[Bioc-devel] Parallel processing of reads in a single fastq file

Ryan rct at thompsonclan.org
Wed Aug 6 21:18:31 CEST 2014

Hi Jeff,

See my replies below inline.

On 8/6/14, 7:16 AM, Johnston, Jeffrey wrote:
> Hi,
> I have been using FastqStreamer() and yield() to process a large fastq file in chunks, modifying both the read and name and then appending the output to a new fastq file as each chunk is processed. This works great, but would benefit greatly from being parallelized.
> As far as I can tell, this problem isn’t easily solved with the existing parallel tools because you can’t determine how many jobs you’ll need in advance (you just call yield() until it stops returning reads).

That's right, we don't currently have anything in R like e.g. Python's 

Although we wouldn't want something exactly like that, because Python's 
implementation exhausts the input stream as fast as possible and buffers 
all the results in memory if they are not consumed quickly enough, as 
described here: 

I think it would be ideal to have a function that takes an input stream, 
a BPPARAM, and a maximum number of chunks to buffer, and returns another 
input stream of the results.

> After some digging, I found the sclapply() function in the HTSeqGenie package by Gregoire Pau, which he describes as a “multicore dispatcher”:
> https://stat.ethz.ch/pipermail/bioc-devel/2013-October/004754.html
> I wasn’t able to get the package to install from source due to some dependencies (there are no binaries for Mac), but I did extract the function and adapt it slightly for my use case. Here’s an example:
> processChunk <- function(fq_chunk) {
>    # manipulate fastq reads here
> }
> yieldHelper <- function() {
>    fq <- yield(fqstream)
>    if(length(fq) == 0) return(NULL)
>    fq
> }
> fqstream <- FastqStreamer(“…”, n=1e6)
> sclapply(yieldHelper, processChunk, max.parallel.jobs=4)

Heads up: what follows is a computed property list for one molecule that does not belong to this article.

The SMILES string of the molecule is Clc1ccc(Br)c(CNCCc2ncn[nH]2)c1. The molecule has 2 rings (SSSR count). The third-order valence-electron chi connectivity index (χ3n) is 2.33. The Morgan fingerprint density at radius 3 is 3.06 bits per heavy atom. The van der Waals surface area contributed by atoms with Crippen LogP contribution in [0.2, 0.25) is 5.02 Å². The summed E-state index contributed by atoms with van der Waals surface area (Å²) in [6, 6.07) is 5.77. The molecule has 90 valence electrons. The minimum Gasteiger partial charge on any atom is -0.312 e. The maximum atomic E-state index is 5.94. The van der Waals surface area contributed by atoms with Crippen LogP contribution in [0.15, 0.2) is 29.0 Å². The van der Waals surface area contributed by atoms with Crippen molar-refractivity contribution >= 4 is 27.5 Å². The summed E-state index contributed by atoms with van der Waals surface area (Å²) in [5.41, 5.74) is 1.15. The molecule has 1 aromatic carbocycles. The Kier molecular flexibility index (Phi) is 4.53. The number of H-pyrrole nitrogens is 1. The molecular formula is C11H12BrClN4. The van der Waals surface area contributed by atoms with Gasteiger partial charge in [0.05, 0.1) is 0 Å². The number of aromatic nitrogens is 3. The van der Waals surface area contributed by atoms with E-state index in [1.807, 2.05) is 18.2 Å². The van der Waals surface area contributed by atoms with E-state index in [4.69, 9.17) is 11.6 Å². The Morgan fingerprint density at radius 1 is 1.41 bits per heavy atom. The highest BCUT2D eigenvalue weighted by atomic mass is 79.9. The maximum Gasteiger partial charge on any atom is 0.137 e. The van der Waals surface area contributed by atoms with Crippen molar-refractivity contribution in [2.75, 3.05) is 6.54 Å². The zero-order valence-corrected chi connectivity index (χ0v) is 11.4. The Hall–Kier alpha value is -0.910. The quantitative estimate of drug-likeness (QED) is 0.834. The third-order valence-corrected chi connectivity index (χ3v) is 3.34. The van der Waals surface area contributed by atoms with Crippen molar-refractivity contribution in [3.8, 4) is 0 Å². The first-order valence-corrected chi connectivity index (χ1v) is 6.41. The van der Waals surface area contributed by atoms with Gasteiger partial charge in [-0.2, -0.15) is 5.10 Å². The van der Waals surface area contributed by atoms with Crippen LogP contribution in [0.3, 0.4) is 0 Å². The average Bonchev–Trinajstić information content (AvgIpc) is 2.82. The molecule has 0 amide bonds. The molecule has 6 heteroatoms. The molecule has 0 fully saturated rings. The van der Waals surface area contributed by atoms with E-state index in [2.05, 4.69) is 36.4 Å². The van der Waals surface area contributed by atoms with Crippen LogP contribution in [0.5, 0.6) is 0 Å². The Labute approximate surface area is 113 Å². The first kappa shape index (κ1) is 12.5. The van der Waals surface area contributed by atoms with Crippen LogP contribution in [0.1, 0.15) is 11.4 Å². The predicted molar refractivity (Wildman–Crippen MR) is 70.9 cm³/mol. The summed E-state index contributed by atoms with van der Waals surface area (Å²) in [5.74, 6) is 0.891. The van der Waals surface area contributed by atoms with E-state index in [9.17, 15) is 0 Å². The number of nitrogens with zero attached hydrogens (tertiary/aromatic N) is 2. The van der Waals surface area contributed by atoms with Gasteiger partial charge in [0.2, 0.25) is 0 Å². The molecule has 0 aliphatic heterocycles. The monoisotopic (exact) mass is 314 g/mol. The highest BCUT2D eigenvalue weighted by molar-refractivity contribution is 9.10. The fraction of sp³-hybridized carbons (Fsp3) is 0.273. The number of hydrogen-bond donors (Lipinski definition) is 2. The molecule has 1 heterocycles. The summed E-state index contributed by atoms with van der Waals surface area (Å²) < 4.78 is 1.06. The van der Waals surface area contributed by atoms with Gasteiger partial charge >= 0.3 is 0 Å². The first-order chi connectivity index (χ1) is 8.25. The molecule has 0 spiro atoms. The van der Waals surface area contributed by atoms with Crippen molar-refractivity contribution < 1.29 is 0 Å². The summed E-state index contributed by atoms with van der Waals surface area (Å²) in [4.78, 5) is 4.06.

> close(fqstream)
> Based on the discussion linked above, it seems like there was some interest in integrating this idea into BiocParallel. I would find that very useful as it improves performance quite a bit and can likely be applied to numerous stream-based processing tasks.
> I will point out that in my case above, the processChunk() function doesn’t return anything. Instead it appends the modified fastq records to a new file. I have to use the Unix lockfile command to ensure that only one child process appends to the output file at a time. I am not certain if there is a more elegant solution to this (perhaps a queue that is emptied by a dedicated writer process?).

This is the problem, I think. A general solution would allow you to 
stream the processed results back into R, where you could pass them into 
another stream filter, or finally consume them. That was the idea behind 
the example code that I demonstrated, but my code worked a little 
differently, in that the task of *reading* the fastq file was delegated 
to a subprocess. So my solution also doesn't generalize to multi-step 
parallel pipelines.
> Thanks,
> Jeff


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